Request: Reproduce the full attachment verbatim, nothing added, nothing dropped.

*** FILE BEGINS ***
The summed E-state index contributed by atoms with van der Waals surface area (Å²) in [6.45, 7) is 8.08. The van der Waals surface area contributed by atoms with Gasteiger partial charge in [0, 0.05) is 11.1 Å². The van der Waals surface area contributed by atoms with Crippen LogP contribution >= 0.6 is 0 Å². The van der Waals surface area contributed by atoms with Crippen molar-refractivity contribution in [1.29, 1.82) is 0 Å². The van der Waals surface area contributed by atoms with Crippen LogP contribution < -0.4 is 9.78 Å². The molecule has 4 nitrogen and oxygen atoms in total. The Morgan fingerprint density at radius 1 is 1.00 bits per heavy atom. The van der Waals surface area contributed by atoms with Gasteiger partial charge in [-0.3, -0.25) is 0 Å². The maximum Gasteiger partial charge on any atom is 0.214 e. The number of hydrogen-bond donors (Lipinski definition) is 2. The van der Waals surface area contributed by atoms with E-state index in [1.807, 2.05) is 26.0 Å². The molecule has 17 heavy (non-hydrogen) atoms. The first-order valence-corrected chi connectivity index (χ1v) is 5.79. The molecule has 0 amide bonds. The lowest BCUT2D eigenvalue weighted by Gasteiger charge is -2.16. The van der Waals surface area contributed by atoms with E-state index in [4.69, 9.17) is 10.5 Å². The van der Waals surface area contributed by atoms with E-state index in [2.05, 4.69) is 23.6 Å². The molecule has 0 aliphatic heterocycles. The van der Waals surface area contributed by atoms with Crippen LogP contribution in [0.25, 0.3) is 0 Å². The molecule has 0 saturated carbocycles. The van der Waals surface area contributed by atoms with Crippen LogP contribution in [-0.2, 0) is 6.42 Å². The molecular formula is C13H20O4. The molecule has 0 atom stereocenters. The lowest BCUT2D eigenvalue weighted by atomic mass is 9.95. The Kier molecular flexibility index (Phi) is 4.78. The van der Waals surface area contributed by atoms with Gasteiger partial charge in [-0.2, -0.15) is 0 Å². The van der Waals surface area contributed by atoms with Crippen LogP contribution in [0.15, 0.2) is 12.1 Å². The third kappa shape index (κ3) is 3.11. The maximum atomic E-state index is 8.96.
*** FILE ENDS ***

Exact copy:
The summed E-state index contributed by atoms with van der Waals surface area (Å²) in [6.45, 7) is 8.08. The van der Waals surface area contributed by atoms with Gasteiger partial charge in [0, 0.05) is 11.1 Å². The van der Waals surface area contributed by atoms with Crippen LogP contribution >= 0.6 is 0 Å². The van der Waals surface area contributed by atoms with Crippen molar-refractivity contribution in [1.29, 1.82) is 0 Å². The van der Waals surface area contributed by atoms with Crippen LogP contribution < -0.4 is 9.78 Å². The molecule has 4 nitrogen and oxygen atoms in total. The Morgan fingerprint density at radius 1 is 1.00 bits per heavy atom. The van der Waals surface area contributed by atoms with Gasteiger partial charge in [-0.3, -0.25) is 0 Å². The maximum Gasteiger partial charge on any atom is 0.214 e. The number of hydrogen-bond donors (Lipinski definition) is 2. The van der Waals surface area contributed by atoms with E-state index in [1.807, 2.05) is 26.0 Å². The molecule has 17 heavy (non-hydrogen) atoms. The first-order valence-corrected chi connectivity index (χ1v) is 5.79. The molecule has 0 amide bonds. The lowest BCUT2D eigenvalue weighted by Gasteiger charge is -2.16. The van der Waals surface area contributed by atoms with E-state index in [4.69, 9.17) is 10.5 Å². The van der Waals surface area contributed by atoms with E-state index in [2.05, 4.69) is 23.6 Å². The molecule has 0 aliphatic heterocycles. The van der Waals surface area contributed by atoms with Crippen LogP contribution in [0.25, 0.3) is 0 Å². The molecule has 0 saturated carbocycles. The van der Waals surface area contributed by atoms with Crippen LogP contribution in [-0.2, 0) is 6.42 Å². The molecular formula is C13H20O4. The molecule has 0 atom stereocenters. The lowest BCUT2D eigenvalue weighted by atomic mass is 9.95. The Kier molecular flexibility index (Phi) is 4.78. The van der Waals surface area contributed by atoms with Gasteiger partial charge in [-0.2, -0.15) is 0 Å². The van der Waals surface area contributed by atoms with Crippen LogP contribution in [0.15, 0.2) is 12.1 Å². The third kappa shape index (κ3) is 3.11. The maximum atomic E-state index is 8.96.